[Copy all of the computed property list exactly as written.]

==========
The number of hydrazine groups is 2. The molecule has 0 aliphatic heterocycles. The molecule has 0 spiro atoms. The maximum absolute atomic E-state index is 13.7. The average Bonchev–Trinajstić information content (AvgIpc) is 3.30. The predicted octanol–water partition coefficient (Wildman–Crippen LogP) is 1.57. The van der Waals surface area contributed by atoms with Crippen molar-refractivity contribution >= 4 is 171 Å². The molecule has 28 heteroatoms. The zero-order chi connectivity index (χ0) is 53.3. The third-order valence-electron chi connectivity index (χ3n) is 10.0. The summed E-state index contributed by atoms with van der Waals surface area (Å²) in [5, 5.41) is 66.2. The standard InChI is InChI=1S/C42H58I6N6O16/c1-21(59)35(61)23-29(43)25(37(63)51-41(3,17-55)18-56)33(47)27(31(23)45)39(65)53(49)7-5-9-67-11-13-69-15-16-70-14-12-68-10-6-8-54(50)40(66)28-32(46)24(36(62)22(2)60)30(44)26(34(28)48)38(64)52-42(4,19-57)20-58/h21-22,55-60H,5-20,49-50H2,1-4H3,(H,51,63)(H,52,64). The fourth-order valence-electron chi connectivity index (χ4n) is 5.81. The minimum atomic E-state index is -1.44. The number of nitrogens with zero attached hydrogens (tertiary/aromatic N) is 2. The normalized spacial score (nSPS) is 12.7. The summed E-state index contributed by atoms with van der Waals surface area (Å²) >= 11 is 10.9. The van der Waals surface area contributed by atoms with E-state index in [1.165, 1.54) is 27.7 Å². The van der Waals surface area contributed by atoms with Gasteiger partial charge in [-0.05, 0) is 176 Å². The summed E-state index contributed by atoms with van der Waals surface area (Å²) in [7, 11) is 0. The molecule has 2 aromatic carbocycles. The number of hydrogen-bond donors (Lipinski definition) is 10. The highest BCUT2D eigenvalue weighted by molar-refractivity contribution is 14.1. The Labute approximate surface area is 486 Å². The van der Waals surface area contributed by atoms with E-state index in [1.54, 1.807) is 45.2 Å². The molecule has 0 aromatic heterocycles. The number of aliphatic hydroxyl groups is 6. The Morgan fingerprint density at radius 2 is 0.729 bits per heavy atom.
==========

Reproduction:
The number of hydrazine groups is 2. The molecule has 0 aliphatic heterocycles. The molecule has 0 spiro atoms. The maximum absolute atomic E-state index is 13.7. The average Bonchev–Trinajstić information content (AvgIpc) is 3.30. The predicted octanol–water partition coefficient (Wildman–Crippen LogP) is 1.57. The van der Waals surface area contributed by atoms with Crippen molar-refractivity contribution >= 4 is 171 Å². The molecule has 28 heteroatoms. The zero-order chi connectivity index (χ0) is 53.3. The third-order valence-electron chi connectivity index (χ3n) is 10.0. The summed E-state index contributed by atoms with van der Waals surface area (Å²) in [5, 5.41) is 66.2. The standard InChI is InChI=1S/C42H58I6N6O16/c1-21(59)35(61)23-29(43)25(37(63)51-41(3,17-55)18-56)33(47)27(31(23)45)39(65)53(49)7-5-9-67-11-13-69-15-16-70-14-12-68-10-6-8-54(50)40(66)28-32(46)24(36(62)22(2)60)30(44)26(34(28)48)38(64)52-42(4,19-57)20-58/h21-22,55-60H,5-20,49-50H2,1-4H3,(H,51,63)(H,52,64). The fourth-order valence-electron chi connectivity index (χ4n) is 5.81. The minimum atomic E-state index is -1.44. The number of nitrogens with zero attached hydrogens (tertiary/aromatic N) is 2. The normalized spacial score (nSPS) is 12.7. The summed E-state index contributed by atoms with van der Waals surface area (Å²) >= 11 is 10.9. The van der Waals surface area contributed by atoms with E-state index in [1.165, 1.54) is 27.7 Å². The van der Waals surface area contributed by atoms with Gasteiger partial charge in [-0.05, 0) is 176 Å². The summed E-state index contributed by atoms with van der Waals surface area (Å²) in [7, 11) is 0. The molecule has 2 aromatic carbocycles. The number of hydrogen-bond donors (Lipinski definition) is 10. The highest BCUT2D eigenvalue weighted by molar-refractivity contribution is 14.1. The Labute approximate surface area is 486 Å². The van der Waals surface area contributed by atoms with E-state index in [1.54, 1.807) is 45.2 Å². The molecule has 0 aromatic heterocycles. The number of aliphatic hydroxyl groups is 6. The Morgan fingerprint density at radius 2 is 0.729 bits per heavy atom.